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To increase your ability to model the physical aspects of an Oracle database it is advantageous for the designer to test a disk configuration before they actually install an Oracle database on top of it. For this reason I suggest you take a look at Oracle’s ORION tool to help benchmark your storage architecture. The proper benchmarking can be the difference between the same hardware having poor or excellent performance. Through the use of Oracle’s ORION workload tool Database Architects can effectively develop a workload that can mimic and stress a storage array in the same manner as the planned application with an Oracle backend database. Because the ORION tool does not require a running Oracle database, multiple configurations can be tested such that an optimal storage configuration can be obtained while providing for reliability, stability, and scalability.
Take a look at this introductory article Measuring Disk I/O - Oracle’s ORION Tool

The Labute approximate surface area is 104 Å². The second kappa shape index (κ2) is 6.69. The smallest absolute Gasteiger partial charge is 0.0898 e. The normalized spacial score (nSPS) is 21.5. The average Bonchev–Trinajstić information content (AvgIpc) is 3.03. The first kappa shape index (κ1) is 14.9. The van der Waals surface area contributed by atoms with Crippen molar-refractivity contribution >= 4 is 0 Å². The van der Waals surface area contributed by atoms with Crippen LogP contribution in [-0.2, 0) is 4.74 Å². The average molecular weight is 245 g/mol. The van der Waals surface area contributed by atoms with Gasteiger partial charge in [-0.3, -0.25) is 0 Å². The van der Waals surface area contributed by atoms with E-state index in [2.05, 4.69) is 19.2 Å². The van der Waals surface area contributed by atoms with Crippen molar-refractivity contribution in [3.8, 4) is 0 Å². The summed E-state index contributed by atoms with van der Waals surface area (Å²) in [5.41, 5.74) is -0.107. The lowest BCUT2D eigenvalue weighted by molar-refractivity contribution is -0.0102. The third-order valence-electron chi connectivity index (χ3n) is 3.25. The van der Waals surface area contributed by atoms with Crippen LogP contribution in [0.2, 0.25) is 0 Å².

How do you know if the disks you will be using from ANY particular vendor can muster up the IOPS and MBPS required to satisfy your current or future workloads?
In the article, Measuring Disk I/O, we took a quick look at the amount of IOPS and MBPS, or workload, that our Oracle database is generating. These numbers are very important when we start to look at our system for available throughput, especially out to the disk subsystem. Why are these numbers important? As a very simple example, and no real meaning, suppose you, after running the scripts from that article, find out that your database is requesting, and getting, 100,000 IOPS. Well, if your disk subsystem has 1,000 disks and if every disk is participating in satisfying 100,000 IOPS, you could sort of say that each disk is performing about 100 IOPS. You then have to ask yourself the following questions:
Is this good on a per disk basis?
Do I have room to grow if my throughput were to double or triple?
How much breathing room do I really have?
So let’s take a quick dive into these from a truly vendor perspective in the article : Measuring Disk I/O - A Vendor View